MANILA – The Bureau of Immigration (BI) said it will continue to implement international flight travel restrictions at the Ninoy Aquino International Airport (NAIA) despite the lifting of the modified enhanced community quarantine in Metro Manila and its being placed under general community quarantine (GCQ).
In a statement Friday, BI Commissioner Jaime Morente said travel restrictions that existed under ECQ and MECQ are still in place unless said restrictions are eased or lifted by the government.
"As a consequence, our operations at the NAIA are still downscaled and our personnel there are still on skeletal and rotational deployment," Morente said.
He added that most international flights remain suspended as a result of the travel restrictions, which affected Filipinos and foreigners alike who wished to enter or leave the country.
"Nonetheless, we assure the public that we are always ready to resume full, normal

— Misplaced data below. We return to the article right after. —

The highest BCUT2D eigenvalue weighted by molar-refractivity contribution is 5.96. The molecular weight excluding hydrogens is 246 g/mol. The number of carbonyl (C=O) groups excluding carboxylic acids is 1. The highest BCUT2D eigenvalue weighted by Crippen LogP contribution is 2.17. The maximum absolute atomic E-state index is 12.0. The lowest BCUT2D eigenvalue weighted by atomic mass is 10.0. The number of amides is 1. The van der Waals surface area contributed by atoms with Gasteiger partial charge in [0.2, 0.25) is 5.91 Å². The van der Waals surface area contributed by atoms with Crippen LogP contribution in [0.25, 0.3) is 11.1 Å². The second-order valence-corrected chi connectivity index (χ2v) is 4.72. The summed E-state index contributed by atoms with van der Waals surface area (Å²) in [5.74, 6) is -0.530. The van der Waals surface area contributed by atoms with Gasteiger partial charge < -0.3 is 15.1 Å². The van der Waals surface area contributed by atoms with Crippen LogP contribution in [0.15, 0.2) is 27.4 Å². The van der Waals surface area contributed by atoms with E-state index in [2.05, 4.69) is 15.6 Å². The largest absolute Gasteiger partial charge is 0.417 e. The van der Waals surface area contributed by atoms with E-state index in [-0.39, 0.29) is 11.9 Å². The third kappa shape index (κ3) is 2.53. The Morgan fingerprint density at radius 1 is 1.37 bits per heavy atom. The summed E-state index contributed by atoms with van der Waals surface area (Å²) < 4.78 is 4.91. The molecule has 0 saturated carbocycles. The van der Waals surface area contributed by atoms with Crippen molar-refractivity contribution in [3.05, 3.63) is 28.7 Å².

operations in our international airports once the government decides to ease or lift these travel restrictions," the BI chief stated.
According to BI acting port operations chief Grifton Medina, international flights remain limited and few since the start of the lockdown in mid-March.
He further disclosed that BI officers at the NAIA currently serve an average of only 20 to 30 flights a day, a third of which are special flights that ferry medical supplies and other kinds of cargo into the country.
As for the passenger flights, Medina said these are mostly repatriation flights that transport returning overseas Filipino workers (OFWs) and chartered sweeper flights that bring foreigners stranded here back to their homelands.
Under existing guidelines approved by the Inter-Agency Task Force Against Infectious Diseases (IATF), only OFWs; Filipino citizens and their spouses and dependents; foreign diplomats; and foreign crew members of airlines are allowed to enter the country.
All foreigners can leave anytime but Filipinos are not allowed to leave unless they are OFWs, permanent residents or holders of student visa in their country of destination. - PR